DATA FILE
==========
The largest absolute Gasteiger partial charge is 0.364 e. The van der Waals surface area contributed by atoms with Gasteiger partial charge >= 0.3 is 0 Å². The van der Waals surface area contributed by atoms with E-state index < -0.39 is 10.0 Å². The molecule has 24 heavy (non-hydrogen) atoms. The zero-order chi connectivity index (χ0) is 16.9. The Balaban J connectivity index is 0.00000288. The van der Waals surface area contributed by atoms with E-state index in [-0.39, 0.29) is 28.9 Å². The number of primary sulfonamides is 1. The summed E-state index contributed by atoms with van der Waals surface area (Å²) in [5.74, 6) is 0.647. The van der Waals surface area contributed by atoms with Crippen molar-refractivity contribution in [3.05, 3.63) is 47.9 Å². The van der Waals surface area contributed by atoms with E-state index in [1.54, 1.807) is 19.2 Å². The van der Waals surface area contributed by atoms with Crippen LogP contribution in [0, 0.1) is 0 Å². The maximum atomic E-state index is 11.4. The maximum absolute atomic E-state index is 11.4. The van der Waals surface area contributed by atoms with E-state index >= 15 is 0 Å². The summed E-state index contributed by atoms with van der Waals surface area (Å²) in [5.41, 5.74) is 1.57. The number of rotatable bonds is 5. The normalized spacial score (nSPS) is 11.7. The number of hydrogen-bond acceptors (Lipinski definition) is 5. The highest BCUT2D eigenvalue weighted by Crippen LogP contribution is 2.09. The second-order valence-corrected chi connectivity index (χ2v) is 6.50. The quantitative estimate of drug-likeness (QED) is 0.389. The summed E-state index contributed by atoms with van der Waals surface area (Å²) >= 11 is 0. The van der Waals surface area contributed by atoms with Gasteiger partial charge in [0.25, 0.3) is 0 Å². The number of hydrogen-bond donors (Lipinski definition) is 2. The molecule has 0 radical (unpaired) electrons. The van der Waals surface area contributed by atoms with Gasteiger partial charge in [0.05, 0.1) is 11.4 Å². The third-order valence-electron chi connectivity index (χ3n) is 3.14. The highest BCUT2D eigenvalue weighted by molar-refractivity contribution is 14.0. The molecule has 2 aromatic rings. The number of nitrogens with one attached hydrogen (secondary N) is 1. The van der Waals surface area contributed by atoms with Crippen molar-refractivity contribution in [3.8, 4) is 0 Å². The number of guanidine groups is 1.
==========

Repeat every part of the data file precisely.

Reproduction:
The largest absolute Gasteiger partial charge is 0.364 e. The van der Waals surface area contributed by atoms with Gasteiger partial charge >= 0.3 is 0 Å². The van der Waals surface area contributed by atoms with E-state index < -0.39 is 10.0 Å². The molecule has 24 heavy (non-hydrogen) atoms. The zero-order chi connectivity index (χ0) is 16.9. The Balaban J connectivity index is 0.00000288. The van der Waals surface area contributed by atoms with E-state index in [-0.39, 0.29) is 28.9 Å². The number of primary sulfonamides is 1. The summed E-state index contributed by atoms with van der Waals surface area (Å²) in [5.74, 6) is 0.647. The van der Waals surface area contributed by atoms with Crippen molar-refractivity contribution in [3.05, 3.63) is 47.9 Å². The van der Waals surface area contributed by atoms with E-state index in [1.54, 1.807) is 19.2 Å². The van der Waals surface area contributed by atoms with Crippen LogP contribution in [0, 0.1) is 0 Å². The maximum atomic E-state index is 11.4. The maximum absolute atomic E-state index is 11.4. The van der Waals surface area contributed by atoms with E-state index >= 15 is 0 Å². The summed E-state index contributed by atoms with van der Waals surface area (Å²) in [5.41, 5.74) is 1.57. The number of rotatable bonds is 5. The normalized spacial score (nSPS) is 11.7. The number of hydrogen-bond acceptors (Lipinski definition) is 5. The highest BCUT2D eigenvalue weighted by Crippen LogP contribution is 2.09. The second-order valence-corrected chi connectivity index (χ2v) is 6.50. The quantitative estimate of drug-likeness (QED) is 0.389. The summed E-state index contributed by atoms with van der Waals surface area (Å²) >= 11 is 0. The van der Waals surface area contributed by atoms with Gasteiger partial charge in [0.25, 0.3) is 0 Å². The number of hydrogen-bond donors (Lipinski definition) is 2. The molecule has 0 radical (unpaired) electrons. The van der Waals surface area contributed by atoms with Gasteiger partial charge in [0.05, 0.1) is 11.4 Å². The third-order valence-electron chi connectivity index (χ3n) is 3.14. The highest BCUT2D eigenvalue weighted by molar-refractivity contribution is 14.0. The molecule has 2 aromatic rings. The number of nitrogens with one attached hydrogen (secondary N) is 1. The van der Waals surface area contributed by atoms with Crippen molar-refractivity contribution in [3.8, 4) is 0 Å². The number of guanidine groups is 1.